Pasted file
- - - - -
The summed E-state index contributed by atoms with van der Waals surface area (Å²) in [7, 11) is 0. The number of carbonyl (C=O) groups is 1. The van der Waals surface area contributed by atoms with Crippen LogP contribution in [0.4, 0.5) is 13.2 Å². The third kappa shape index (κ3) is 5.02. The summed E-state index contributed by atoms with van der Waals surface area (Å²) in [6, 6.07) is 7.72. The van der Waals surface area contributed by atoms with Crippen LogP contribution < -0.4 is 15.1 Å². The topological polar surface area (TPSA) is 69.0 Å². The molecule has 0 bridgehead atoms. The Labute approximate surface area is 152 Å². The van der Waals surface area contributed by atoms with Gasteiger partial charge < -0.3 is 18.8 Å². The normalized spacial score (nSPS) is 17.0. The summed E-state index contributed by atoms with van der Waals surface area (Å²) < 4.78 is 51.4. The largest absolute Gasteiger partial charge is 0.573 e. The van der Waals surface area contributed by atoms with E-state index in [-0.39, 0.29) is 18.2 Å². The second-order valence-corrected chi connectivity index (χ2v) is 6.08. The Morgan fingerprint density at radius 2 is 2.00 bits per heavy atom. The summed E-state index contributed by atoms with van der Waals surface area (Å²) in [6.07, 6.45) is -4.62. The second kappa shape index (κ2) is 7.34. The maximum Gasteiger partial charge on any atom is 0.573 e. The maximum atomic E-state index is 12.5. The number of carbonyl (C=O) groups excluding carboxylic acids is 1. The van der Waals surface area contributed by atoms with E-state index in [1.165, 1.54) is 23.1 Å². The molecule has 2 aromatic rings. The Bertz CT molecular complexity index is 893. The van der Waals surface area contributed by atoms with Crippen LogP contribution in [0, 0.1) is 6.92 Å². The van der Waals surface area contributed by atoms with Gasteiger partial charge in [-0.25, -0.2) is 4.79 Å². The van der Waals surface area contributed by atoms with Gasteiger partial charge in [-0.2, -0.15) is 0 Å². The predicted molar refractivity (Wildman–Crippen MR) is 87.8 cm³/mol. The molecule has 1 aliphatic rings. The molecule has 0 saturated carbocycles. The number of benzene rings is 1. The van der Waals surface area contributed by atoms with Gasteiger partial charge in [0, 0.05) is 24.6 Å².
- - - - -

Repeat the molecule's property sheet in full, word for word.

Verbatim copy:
The summed E-state index contributed by atoms with van der Waals surface area (Å²) in [7, 11) is 0. The number of carbonyl (C=O) groups is 1. The van der Waals surface area contributed by atoms with Crippen LogP contribution in [0.4, 0.5) is 13.2 Å². The third kappa shape index (κ3) is 5.02. The summed E-state index contributed by atoms with van der Waals surface area (Å²) in [6, 6.07) is 7.72. The van der Waals surface area contributed by atoms with Crippen LogP contribution < -0.4 is 15.1 Å². The topological polar surface area (TPSA) is 69.0 Å². The molecule has 0 bridgehead atoms. The Labute approximate surface area is 152 Å². The van der Waals surface area contributed by atoms with Gasteiger partial charge < -0.3 is 18.8 Å². The normalized spacial score (nSPS) is 17.0. The summed E-state index contributed by atoms with van der Waals surface area (Å²) < 4.78 is 51.4. The largest absolute Gasteiger partial charge is 0.573 e. The van der Waals surface area contributed by atoms with E-state index in [-0.39, 0.29) is 18.2 Å². The second-order valence-corrected chi connectivity index (χ2v) is 6.08. The Morgan fingerprint density at radius 2 is 2.00 bits per heavy atom. The summed E-state index contributed by atoms with van der Waals surface area (Å²) in [6.07, 6.45) is -4.62. The second kappa shape index (κ2) is 7.34. The maximum Gasteiger partial charge on any atom is 0.573 e. The maximum atomic E-state index is 12.5. The number of carbonyl (C=O) groups excluding carboxylic acids is 1. The van der Waals surface area contributed by atoms with E-state index in [1.165, 1.54) is 23.1 Å². The molecule has 2 aromatic rings. The Bertz CT molecular complexity index is 893. The van der Waals surface area contributed by atoms with Crippen LogP contribution in [0, 0.1) is 6.92 Å². The van der Waals surface area contributed by atoms with Gasteiger partial charge in [-0.25, -0.2) is 4.79 Å². The van der Waals surface area contributed by atoms with Gasteiger partial charge in [-0.2, -0.15) is 0 Å². The predicted molar refractivity (Wildman–Crippen MR) is 87.8 cm³/mol. The molecule has 1 aliphatic rings. The molecule has 0 saturated carbocycles. The number of benzene rings is 1. The van der Waals surface area contributed by atoms with Gasteiger partial charge in [0, 0.05) is 24.6 Å².